The JC Letters Page, 7th June 2019

Professor Geoffrey Alderman, David Ashton,Dr Yair Sternberg, Dr Stanbley Jacobs, M Schachter, Renee Bravo and Lance Forman MEP share their views with JC reader

June 06, 2019 10:06

Shallow antisemitism

That the early 20th-century economist J. A. Hobson was an antisemite is not in doubt. The fact remains that, in his book, Imperialism, running to almost 400 pages there are merely a dozen or so lines amounting to what we would now call antisemitism. 

There was absolutely no need for Jeremy Corbyn to have drawn attention to them in his foreword to the 2011 edition of this important text. 

To conclude, as Daniel Finkelstein did in The Times  (reinforced in the JC of May 31), that, in writing the foreword, Corbyn had praised a “deeply antisemitic book” is thus to give a totally false impression of what this influential study is actually about.

Hobson needs to be read in context. His anti-Jewish prejudice was typical of the era in which he lived and the circles in which he moved. It is reflected in, for example, the anti-Rothschild remarks made by David Lloyd George after the House of Lords declined to approve his 1909 budget. 

And need I add that, as President of the Board of Deputies in the 1930s, Neville Laski said — publicly and on more than one occasion —that Jews, by their commercial behaviour, caused antisemitism?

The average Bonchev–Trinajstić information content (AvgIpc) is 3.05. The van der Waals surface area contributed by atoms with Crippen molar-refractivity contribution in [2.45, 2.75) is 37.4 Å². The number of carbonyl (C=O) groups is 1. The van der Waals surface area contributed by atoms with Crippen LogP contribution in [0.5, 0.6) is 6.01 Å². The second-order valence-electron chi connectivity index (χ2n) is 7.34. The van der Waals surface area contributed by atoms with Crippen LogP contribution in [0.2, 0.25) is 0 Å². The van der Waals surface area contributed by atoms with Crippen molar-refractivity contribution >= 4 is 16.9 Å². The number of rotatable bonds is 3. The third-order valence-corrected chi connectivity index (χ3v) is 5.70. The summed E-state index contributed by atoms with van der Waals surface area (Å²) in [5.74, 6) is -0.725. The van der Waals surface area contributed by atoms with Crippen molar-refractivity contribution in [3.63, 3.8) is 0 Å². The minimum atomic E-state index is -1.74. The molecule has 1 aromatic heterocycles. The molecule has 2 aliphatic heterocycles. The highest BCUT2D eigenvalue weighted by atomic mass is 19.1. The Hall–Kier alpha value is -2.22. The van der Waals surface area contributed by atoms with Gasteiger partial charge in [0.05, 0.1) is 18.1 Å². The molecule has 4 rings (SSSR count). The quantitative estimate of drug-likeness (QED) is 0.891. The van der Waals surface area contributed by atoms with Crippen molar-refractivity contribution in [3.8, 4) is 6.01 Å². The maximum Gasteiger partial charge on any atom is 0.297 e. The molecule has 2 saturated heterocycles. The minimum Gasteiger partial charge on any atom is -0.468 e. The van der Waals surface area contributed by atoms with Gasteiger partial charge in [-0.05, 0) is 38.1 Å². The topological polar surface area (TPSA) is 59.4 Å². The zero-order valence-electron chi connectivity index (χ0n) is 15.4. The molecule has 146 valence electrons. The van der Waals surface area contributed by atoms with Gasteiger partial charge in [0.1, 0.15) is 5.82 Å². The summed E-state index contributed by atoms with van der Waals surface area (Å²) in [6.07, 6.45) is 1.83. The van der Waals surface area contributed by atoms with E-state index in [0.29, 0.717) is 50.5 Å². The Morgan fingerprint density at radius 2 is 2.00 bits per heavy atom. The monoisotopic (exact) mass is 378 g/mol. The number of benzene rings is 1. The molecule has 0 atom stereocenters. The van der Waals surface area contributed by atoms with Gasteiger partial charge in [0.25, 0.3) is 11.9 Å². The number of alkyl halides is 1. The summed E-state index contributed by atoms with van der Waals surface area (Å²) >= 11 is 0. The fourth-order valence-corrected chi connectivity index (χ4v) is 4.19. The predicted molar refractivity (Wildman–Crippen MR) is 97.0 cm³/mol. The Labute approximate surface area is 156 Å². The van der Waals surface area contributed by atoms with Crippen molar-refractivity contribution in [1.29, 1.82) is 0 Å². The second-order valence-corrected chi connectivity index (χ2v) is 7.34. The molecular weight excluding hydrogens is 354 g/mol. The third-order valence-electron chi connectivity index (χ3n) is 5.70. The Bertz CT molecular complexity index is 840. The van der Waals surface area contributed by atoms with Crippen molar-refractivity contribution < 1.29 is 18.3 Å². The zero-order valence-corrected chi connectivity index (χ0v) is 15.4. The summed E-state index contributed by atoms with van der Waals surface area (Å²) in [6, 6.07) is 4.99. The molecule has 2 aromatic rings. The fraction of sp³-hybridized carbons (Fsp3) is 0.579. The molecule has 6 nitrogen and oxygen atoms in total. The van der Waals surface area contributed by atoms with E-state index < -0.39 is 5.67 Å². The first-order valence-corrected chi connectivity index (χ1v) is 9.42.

Professor Geoffrey Alderman 
University of Buckingham


Was it necessary for Lord Finkelstein to distance Jews from “finance houses” when their significant contributions to banking institutions and commercial vitality are well documented by qualified academics from Howard Sachar and Jerry Muller to Cornelia Aust and Niall Ferguson?

How is antisemitism refuted if (say) Ben Bernanke, Lev Leviev, Paul Warburg, Jacob Schiff, Barney Barnato, David Salomons, Isaac Abarbanel or Aaron of Lincoln, among many others, become embarrassing “unpersons”?

Maybe a few somewhat unscrupulous characters can be found in a historically crowded field but, to take a recent nominee, George Soros, sometimes accused of collaborating  with  Nazis in his youth and an opponent of Israel in old age — here is no paid-up “Elder of Zion”, but a multi-millionaire individual whose social contributions have been mixed in value and maverick in self-interest.

David Ashton
Sheringham, Norfolk

Expanding Palestine

In  your story (Racial Abuse hurled at philosopher, JC May 31), Alain Finkielkraut’s  antagonists talk of  “A Palestinian state that lies on ten per cent of Palestine”. 

This is yet another common trick to increase Palestinian victimhood and sympathy: redefine the extent of Palestine. 

In the Faisal-Weizmann 1919 agreement  (and Paris peace conference) less than one per cent of the Ottoman empire (Palestine – today’s Jordan and west of the Jordan) was given to the Jewish state and the rest to the “Arab state”. 

This was unanimously  repeated in the 1922 League of Nations trusteeship. Later, Jewish rights were “withheld”, “postponed” in four fifths of Palestine, i.e. in Eastern Palestine – today’s Jordan. 

So there is already an Arab Palestinian state on four fifths of Palestine. Some Palestinian leaders such as Mudar Zahran recognise this. 

Dr Yair Sternberg
Cambridge CB3

All in the family

I sympathise with Shoshana Jaskoll’s lament, “Where was the Judaism at Israel’s Eurovision?” (JC May 31).   But that may not be too surprising if we envisage the non-encounter in the context of a parent- child relationship.  

Diaspora Jewry, the parent, had a very precarious birth with its only beloved child, Israel, and nurtured it intensively throughout its early fragile years of dependency.